A friend turned us on to About.com’s list of “The World’s Most Useless Tools” — penned by writer Lee Wallender — and we’ve been kicking it around endlessly. As you might imagine, we take issue with some of his findings (and completely agree with others). Let’s take a look.
#1 on Wallender’s list: The Yankee Driver.
For those of you (both of you) not familiar with the term (coined and owned by Stanley), the Yankee Driver is a push screwdriver. (That’s one on the left in the photo above. Thanks, Andrew Turner, for the CC-licensed photo. And that’s a really nice version up top, available from Garrett Wade.) Wallender skewers the Yankee, saying:
“…I don’t know if tit ever really worked. But I have never been able to get it to work, and I don’t know of anybody else who has. […] The problem is that it does not work. Wait, take that back. The Yankee driver will work, but only under the most optimal conditions. The screw has to fit perfectly into the hole. There can be no resistance at all, zero friction.”
He recommends instead getting “a nice lithium-ion 18V cordless drill” and leaving “the Yankee to your grandson to play with.”
We can’t agree. While we certainly reach for a Yankee driver far less often than a cordless drill, we’ve learned over the years not to make such blanket statements about tools. Any tool that’s lasted fifty years on the market is useful to someone, even if that someone isn’t us. I’ve personally seen these used to remove machine screws at lightning speed, and I’m betting that tool companies don’t continue to manufacture these solely as toys for the grandkids.
Pro tip: Not everyone needs an 18V drill/driver. Many 10.8V-12V compact models offer plenty of torque and runtime for home jobs and weigh a hell of a lot less.
#2 Magnetic Stud Finders, #3 Foam Painting Edgers
Gotta agree with Lee on these. Magnetic stud finders depend on finding nails, which may or may not be buried pretty deep. And considering that you can pick up a good electronic stud finder from any number of manufacturers for less than $20, why bother? While I’m no painting guru, I agree that I’ve had better results just using a decent brush.
#4: The Crescent Wrench
Wallender seems personally offended by the adjustable wrench. As he says: “Perhaps long ago, in my childhood, I barked a knuckle while trying to use a Crescent wrench — who knows?” His objection: “No matter how hard you tighten them down, they had considerable play.”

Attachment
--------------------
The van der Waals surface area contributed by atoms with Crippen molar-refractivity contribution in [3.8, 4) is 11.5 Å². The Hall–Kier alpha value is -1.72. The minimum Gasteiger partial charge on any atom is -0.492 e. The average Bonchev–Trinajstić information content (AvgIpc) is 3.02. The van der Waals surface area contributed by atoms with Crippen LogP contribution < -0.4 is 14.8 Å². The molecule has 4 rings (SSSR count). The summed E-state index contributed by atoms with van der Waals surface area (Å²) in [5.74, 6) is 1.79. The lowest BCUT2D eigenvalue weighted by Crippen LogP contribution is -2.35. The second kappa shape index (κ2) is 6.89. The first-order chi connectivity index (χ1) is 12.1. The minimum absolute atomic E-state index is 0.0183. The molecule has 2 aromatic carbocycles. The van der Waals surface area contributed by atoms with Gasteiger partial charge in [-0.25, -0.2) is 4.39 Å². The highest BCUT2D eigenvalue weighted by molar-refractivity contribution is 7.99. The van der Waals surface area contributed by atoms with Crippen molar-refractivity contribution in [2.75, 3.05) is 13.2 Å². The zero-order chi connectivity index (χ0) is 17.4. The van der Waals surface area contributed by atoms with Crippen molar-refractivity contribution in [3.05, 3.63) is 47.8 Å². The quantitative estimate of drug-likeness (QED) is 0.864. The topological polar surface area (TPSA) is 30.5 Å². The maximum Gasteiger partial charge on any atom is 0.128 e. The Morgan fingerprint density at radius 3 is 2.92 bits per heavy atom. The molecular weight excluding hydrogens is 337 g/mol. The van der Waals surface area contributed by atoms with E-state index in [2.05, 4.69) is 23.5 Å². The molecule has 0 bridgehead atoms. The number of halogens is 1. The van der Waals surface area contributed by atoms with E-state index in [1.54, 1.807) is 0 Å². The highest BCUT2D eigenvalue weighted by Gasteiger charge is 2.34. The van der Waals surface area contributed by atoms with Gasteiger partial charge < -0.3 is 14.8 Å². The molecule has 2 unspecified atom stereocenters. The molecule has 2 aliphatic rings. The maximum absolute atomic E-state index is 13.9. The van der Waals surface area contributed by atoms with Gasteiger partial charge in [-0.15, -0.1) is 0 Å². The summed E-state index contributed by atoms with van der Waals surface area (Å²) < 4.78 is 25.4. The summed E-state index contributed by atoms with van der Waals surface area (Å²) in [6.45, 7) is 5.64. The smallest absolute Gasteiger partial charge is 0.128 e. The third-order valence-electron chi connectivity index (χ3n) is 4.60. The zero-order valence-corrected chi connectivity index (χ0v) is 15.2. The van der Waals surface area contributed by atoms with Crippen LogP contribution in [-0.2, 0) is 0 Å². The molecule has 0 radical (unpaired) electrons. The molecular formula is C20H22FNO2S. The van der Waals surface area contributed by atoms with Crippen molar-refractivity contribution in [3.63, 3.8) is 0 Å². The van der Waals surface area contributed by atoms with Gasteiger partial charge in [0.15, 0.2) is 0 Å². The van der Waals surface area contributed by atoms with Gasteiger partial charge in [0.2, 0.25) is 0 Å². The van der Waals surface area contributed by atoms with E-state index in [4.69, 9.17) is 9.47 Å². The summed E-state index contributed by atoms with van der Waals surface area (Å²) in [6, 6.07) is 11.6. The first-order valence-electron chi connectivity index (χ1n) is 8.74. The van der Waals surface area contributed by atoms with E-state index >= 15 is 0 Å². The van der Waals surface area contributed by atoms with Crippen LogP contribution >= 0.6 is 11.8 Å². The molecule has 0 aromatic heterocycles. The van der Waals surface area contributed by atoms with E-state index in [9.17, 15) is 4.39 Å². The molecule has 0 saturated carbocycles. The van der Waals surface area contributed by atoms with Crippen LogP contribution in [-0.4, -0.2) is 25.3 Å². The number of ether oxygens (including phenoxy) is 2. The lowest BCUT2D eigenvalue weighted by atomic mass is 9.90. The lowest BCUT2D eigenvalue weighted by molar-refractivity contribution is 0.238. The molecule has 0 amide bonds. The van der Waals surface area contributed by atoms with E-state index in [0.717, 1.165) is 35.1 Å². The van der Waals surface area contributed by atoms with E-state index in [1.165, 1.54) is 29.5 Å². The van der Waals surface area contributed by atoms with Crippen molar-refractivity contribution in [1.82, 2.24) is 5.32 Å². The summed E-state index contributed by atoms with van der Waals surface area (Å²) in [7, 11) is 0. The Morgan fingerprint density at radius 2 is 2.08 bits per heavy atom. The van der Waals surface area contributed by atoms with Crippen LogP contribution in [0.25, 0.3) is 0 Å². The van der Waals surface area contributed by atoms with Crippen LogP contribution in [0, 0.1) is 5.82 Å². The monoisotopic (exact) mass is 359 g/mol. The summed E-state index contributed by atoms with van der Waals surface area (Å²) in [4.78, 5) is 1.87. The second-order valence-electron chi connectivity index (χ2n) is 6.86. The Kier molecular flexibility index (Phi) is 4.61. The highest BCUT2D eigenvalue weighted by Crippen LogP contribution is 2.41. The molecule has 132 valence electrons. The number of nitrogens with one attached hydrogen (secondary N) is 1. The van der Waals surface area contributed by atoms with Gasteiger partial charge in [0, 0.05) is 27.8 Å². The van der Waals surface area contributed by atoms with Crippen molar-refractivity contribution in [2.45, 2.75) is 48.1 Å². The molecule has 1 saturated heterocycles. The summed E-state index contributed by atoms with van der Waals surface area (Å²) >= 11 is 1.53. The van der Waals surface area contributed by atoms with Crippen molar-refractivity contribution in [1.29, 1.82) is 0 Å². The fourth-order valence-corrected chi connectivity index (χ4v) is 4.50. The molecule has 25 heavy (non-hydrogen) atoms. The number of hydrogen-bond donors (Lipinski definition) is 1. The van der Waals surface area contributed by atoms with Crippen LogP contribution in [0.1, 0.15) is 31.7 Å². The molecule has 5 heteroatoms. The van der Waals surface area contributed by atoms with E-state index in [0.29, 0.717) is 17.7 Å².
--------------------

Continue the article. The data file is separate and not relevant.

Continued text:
We certainly agree that if you have a properly-sized box-end wrench and you can fit it over the nut, that’s a far better solution than an adjustable. But I’d love to see Wallender handle a mobile job where he has to carry all his tools with him and has no idea what he’s going to come across. Sure, you might “bark a knuckle” from time to time, but that’s a better solution than trying to remove a nut with your teeth or fingers.
And that’s the point: the adjustable wrench is a compromise designed to save space and offer utility you might not otherwise have in a small tool kit. My father always carried a large and small adjustable wrench in his car toolkits just to handle situations where he didn’t have a better tool.
#5 The Channellock “Wrench”
Calling it the “Channel Lock” wrench (seemingly oblivious to the image copyright displayed below bearing the “Channellock” brand name), Wallender pans it, saying it’s “helpful notches are trouble: they never seem to give you the size that you want” and that “you end up stripping the bolt head, nut, or whatever you’ve clamped onto.”
First of all, Channellocks are definitely not the tool of choice for removing a nut — unless you don’t have a better option and you expect to chew up the nut a bit. (Which happens from time to time.) If, on the other hand, you’re grabbing onto a piece of metal of various thickness, Channellocks are handy as hell. We have tongue-in-groove pliers from a couple of different manufacturers in the Toolmonger shop, and we use them regularly. (We just don’t use them as adjustable wrenches.)
#6: Vise-Grip Knockoffs
These can be real pieces of crap. But I have a great use for off-brand locking pliers: welding. Who has the cash to buy 20-30 sets of locking pliers just to hold down the occasional welding job? I certainly don’t. But I can easy afford a drawerfull of the cheap-os. Bonus: I don’t give a damn if I end up melting a set every now and then to get the job done.
Lee, I feel your pain. I’ve stepped in it with comments like yours before. From one tool writer to another, let me offer a piece of advice: Before you write a piece about how useless something is because you don’t have a use for it, ask your readership how they use said tool. The responses will educate you (as they do me!), and the process will save you a ton of nasty email.
The World’s Most Useless Tools [About.com]